Citation: Halling C, “What do Customers Need in Oral Dose Development?” ONdrugDelivery Magazine, Issue 59 (Jul 2015), pp 24-27.

Chris Halling describes the translation of a drug design concept through to the development of an oral dosage form that satisfies the needs of the manufacturer, physicians and patients.

Oral dose development – in particular the inexpensive creation of a simple, once-daily small white pill with optimal therapeutic performance – is the goal of many drug developers. The translation of a drug design concept to the delivered oral dose can be complicated, and understanding the needs of pharmaceutical clients, as well as patients and doctors, is a vital part of the process.

The steps to reach this goal include:

  • Creating the target therapeutic profile (TTP)
  • Understanding the physicochemical properties of the molecule
  • Getting to preclinical and clinical proof-of-concept
  • Creating a viable solution for poorly soluble molecules
  • Ensuring the stability and robustness of formulations
  • Optimising delivery technology and dose forms to get to the TTP
  • Meeting the TTP with lowest development cost, fastest development pathway and best therapeutic performance.


The TTP is the basic summary of all the required characteristics of a newly formulated drug. Developing this is the first step of the process. There are a number of considerations to bear in mind when creating the TTP,1 including:

  • Indication
  • Patient group, e.g. children or adults
  • Dosage form
  • Size of dose
  • Frequency of dose
  • Duration of treatment
  • Safety profile and adverse reactions
  • Mechanism of action
  • Clinical efficacy
  • Stability at varying levels of temperature or humidity
  • Dose profile, or the relationship between pharmacokinetics and pharmacodynamics
  • Cost of goods sold (CoGS).

As with many steps in drug development, planning early will improve outcomes and make the process smoother and more cost-efficient. Creating a therapeutic target profile can also help with decision-making processes throughout dose and formulation development, including planning product development strategies, gaining partners and investors, and moving through the regulatory process. Ideally, the TPP should be formulated before initiating Phase I trials, so it can be used as part of the go/no-go decision process.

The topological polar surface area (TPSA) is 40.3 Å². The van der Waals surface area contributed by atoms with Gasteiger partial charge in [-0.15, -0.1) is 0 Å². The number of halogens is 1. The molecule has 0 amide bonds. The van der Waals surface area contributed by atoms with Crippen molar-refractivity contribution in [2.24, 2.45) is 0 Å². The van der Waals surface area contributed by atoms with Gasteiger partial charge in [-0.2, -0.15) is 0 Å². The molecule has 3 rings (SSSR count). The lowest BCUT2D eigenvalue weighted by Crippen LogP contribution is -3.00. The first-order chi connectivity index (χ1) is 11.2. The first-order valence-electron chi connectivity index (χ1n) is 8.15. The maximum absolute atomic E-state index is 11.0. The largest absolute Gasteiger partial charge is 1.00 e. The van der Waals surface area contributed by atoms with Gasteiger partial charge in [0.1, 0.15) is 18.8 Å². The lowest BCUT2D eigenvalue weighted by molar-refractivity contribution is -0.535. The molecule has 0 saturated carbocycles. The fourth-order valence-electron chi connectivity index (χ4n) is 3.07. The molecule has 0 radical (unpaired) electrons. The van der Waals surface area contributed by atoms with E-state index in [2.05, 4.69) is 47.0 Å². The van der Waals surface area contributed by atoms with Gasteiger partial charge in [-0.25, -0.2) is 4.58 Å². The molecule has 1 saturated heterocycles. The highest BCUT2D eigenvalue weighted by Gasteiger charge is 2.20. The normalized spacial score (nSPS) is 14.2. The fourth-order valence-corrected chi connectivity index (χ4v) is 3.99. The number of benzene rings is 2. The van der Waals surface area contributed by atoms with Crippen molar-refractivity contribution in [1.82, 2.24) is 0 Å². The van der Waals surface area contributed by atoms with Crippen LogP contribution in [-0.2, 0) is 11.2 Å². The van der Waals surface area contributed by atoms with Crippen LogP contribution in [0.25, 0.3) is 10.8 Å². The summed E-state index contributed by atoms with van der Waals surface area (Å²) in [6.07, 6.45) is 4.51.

Understanding the properties of the molecule is critical to developing an ideal oral formulation. The key physicochemical factors are permeability and solubility, which impact the amount and rate of drug absorption, and therefore its bioavailability. 2

The US FDA divides drugs into four classes of bioavailability, under its biopharmaceutics classification system3,4:

  • Class I – high permeability, high solubility
  • Class II – high permeability, low solubility
  • Class III – low permeability, high solubility
  • Class IV – low permeability, low solubility.

The combination of these properties, and the requirements of the TPP, allow the next step of the process to begin, which is creating a formulation for preclinical and early clinical trials.

Catalent has created FormProRx, a web-based tool that generates suggestions based on API characteristics to help drug developers select the best dose form of oral delivery to improve bioavailability.


“It is possible to maintain speed by carrying out development steps in parallel … Formulation steps do not need to be sequential…”

Drug development is a costly business, and getting drugs through studies and to the market as quickly as possible is important to ensure a rapid return on investment, as is ensuring that the drug remains on the market for as long a period as possible without generic competition. Creating an oral formulation can slow the process down, but it is possible to maintain speed by carrying out development steps in parallel.

Formulation steps do not need to be sequential. It is possible to begin preclinical and even clinical trials without a finished formulation by using a bridging study to show bioequivalence between tablets, liquids, or capsules. However, the FDA require 12 months of stability data for a given formulation, so this must be borne in mind when carrying out studies of the final formulation.